This week, the Funds Dissemination Committee (FDC) recommended the distribution of almost $3.8 million to 11 independent affiliate organisations around the world.
This, the first round of Annual Plan Grant (APG) deliberations for 2015–16, were conducted at a marathon four-day meeting, but come at the conclusion of months of work by the committee volunteers, the Wikimedia Foundation (WMF) supporting staff, and of course by the applicants themselves. This committee is composed of nine elected and appointed volunteers from countries around the world; each has been editing Wikimedia projects for over a decade. Now in its fourth year, the FDC meets twice annually to decide on funding levels for several Wikimedia affiliates. These deliberations are the first since the movement-wide 2015 Wikimedia elections.
While many Wikimedians are interested to see the amount of money that is being recommended, few are aware of the processes that the FDC uses to come to these decisions. Even fewer are aware of the level of conscientious thought that goes in to these deliberations—both before and during the meeting.
The number, variety, and length of input documents needed for these deliberation is very high. Also, nearly all of them are publicly available to ensure transparency. Context is key in making decisions about funding activities all over the world—what is considered value for money, achievable, or even legal, can vary greatly depending on the applicant’s local situation. This extensive documentation, then, is required not only to ensure financial transparency in our movement, but also to ensure that local context and narrative is understood.
Once the applications are published, as per the APG calendar, the Wikimedia community at large is invited to comment. As the time to meet in-person approaches, the regular phone-meetings with the WMF support staff increase in frequency. This allows the committee members to identify any confusion or concerns they see across several applications, so that the staff can seek clarification from all applicants. Feedback from the community, staff, committee and applicants also helps to refine the application process itself each year.
Meeting in-person, which the FDC does twice annually, is a rarity in the Wikimedia community’s various volunteer committees. However, given the significance of the decisions being made, there are great needs to ensure that all committee members are able to participate on an equal footing and consensus in all aspects of the review.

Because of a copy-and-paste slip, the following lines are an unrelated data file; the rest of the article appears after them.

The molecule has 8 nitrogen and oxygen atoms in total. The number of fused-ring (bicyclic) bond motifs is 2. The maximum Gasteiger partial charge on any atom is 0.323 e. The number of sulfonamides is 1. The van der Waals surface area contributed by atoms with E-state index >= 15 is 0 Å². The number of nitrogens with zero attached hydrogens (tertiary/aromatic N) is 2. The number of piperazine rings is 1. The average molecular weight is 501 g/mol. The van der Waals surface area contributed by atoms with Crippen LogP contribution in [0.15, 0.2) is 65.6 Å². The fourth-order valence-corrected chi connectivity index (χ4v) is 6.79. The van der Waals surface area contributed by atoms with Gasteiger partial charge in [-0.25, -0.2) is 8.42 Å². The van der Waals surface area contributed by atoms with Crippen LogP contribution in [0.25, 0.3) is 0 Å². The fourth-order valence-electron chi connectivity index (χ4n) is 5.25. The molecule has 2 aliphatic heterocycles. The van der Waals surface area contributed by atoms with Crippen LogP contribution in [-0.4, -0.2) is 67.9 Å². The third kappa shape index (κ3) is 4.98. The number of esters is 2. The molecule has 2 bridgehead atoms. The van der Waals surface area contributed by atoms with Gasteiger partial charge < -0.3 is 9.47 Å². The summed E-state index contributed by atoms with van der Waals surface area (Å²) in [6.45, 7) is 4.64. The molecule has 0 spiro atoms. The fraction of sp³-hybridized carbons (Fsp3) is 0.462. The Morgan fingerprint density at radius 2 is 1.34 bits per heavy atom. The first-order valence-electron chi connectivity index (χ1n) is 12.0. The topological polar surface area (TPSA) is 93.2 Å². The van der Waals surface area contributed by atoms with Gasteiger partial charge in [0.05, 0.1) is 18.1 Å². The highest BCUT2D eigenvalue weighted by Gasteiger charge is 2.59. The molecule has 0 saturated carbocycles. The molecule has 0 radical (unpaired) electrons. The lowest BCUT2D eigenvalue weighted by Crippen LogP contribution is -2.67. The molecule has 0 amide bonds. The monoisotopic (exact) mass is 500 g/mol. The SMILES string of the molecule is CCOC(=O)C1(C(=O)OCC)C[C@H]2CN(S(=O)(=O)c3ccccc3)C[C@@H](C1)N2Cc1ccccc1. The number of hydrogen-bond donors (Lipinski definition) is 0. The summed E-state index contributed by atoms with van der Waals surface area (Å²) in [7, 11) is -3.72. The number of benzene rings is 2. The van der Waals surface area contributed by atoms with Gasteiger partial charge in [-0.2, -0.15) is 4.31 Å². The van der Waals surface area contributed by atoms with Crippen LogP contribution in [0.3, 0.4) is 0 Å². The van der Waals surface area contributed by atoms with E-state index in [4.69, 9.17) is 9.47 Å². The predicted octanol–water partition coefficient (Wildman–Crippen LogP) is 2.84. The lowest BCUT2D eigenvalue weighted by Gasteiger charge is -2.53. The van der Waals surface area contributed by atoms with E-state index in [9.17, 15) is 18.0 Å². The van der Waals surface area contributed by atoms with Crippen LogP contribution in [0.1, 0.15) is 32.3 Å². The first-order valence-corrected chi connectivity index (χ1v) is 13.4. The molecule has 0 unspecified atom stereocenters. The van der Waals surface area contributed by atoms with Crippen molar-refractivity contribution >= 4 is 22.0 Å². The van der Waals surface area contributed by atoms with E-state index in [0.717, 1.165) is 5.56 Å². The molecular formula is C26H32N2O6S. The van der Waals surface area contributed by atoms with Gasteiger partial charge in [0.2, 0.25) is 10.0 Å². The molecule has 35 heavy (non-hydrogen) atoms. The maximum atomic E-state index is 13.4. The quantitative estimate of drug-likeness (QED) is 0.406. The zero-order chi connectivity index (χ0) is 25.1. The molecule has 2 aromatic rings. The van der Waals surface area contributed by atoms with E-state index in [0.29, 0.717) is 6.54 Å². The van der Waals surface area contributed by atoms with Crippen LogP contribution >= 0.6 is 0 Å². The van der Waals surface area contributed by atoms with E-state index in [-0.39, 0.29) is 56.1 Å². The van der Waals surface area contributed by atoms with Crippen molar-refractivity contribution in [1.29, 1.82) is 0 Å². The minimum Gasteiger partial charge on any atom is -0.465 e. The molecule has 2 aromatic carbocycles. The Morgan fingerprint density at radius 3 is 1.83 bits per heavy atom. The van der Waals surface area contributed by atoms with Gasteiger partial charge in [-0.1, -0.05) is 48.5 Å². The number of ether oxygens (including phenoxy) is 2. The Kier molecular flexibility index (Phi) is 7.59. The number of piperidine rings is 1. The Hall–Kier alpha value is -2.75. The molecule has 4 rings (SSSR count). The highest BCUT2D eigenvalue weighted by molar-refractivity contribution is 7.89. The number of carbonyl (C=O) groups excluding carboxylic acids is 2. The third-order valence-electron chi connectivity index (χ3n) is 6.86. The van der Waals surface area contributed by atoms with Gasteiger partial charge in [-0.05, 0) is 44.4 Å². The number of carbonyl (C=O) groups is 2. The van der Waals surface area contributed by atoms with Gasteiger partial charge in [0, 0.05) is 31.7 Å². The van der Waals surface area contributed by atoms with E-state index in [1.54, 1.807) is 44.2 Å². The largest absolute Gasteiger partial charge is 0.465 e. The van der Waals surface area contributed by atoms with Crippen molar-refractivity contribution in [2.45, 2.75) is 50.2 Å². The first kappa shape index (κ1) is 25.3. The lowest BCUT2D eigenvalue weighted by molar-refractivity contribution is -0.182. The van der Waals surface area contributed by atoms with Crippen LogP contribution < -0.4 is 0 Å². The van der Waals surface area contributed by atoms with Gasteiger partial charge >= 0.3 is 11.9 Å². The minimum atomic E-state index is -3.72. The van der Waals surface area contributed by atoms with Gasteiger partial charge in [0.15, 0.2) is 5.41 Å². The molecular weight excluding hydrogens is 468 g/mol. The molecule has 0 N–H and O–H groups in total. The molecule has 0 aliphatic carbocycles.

The first major tool that the FDC uses to come to agreement, after reading all the documentation, is to assemble initial suggested allocation amounts. By independently sending these numbers to the WMF support staff before the in-person deliberations, each committee member can make a “first attempt” at allocating amounts without being influenced by the others. When combined, these initial allocations are visualised on a scale from zero to the full request, colloquially called “the bubbles”.
Being able to see how far apart each of the committee members are in their initial allocation, “the spread”, gives an excellent starting point for discussions. Some applicants receive a very narrow spread of initial allocations, meaning that all committee members generally agree on result they want to see but not necessarily why, while other applicants receive a wide spread (either with a equal distribution or with individual outliers). A facilitated discussion of each applicant then follows, ensuring each has adequate time dedicated to it to highlight important positive areas or risks, and especially to identify important program areas. After all, if the committee is recommending to the WMF Board that it gives large amounts of money to a legally independent organisation, the Board needs to be able to justify it.
The second major tool used is the “Gradients of Agreement“. Once the committee has extensively discussed an application, and has submitted at least two rounds of allocations to see if the “spread” is decreasing, the Chair of the committee proposes a specific amount to discuss. This could be the highest amount suggested in the latest round of allocation, the average, or the lowest number. This process can be repeated many times using different increments. By gauging the degree of strong and weak support or opposition to specific amounts, it is possible to agree on an amount that has the highest aggregate support from the whole committee. If necessary, serious dissenting views can also be expressed in the recommendation document.
At least one representative of the WMF Board of Trustees is present at all times to confirm that the process is conducted fairly. Also, given that all FDC committee members are also Wikimedia community members, there can be real or perceived conflicts of interest. To address this, the process for “recusal” is extremely thorough. In this round of deliberations, four members of the committee did not participate in deliberations about three of the applicants. They did not have access to any non-public documents about that application, were not present while the application was discussed and funds allocated, and did not participate in drafting the recommendation.
The next steps
Now that the recommendations have been published, applicants may choose to appeal to the independent FDC ombudsman before the Board decides on whether to accept or modify the FDC’s recommendation. After the Board’s decision, successful applicants can begin their projects! Six months from now these affiliates will begin again with a letter of intent to apply for the next round of APG funding. Meanwhile, the FDC process is already underway for the second group of APG applicants for 2015–16.
Liam Wyatt, Funds Dissemination Committee member
More information about these grants can be found in our mailing list announcement to the Wikimedia community.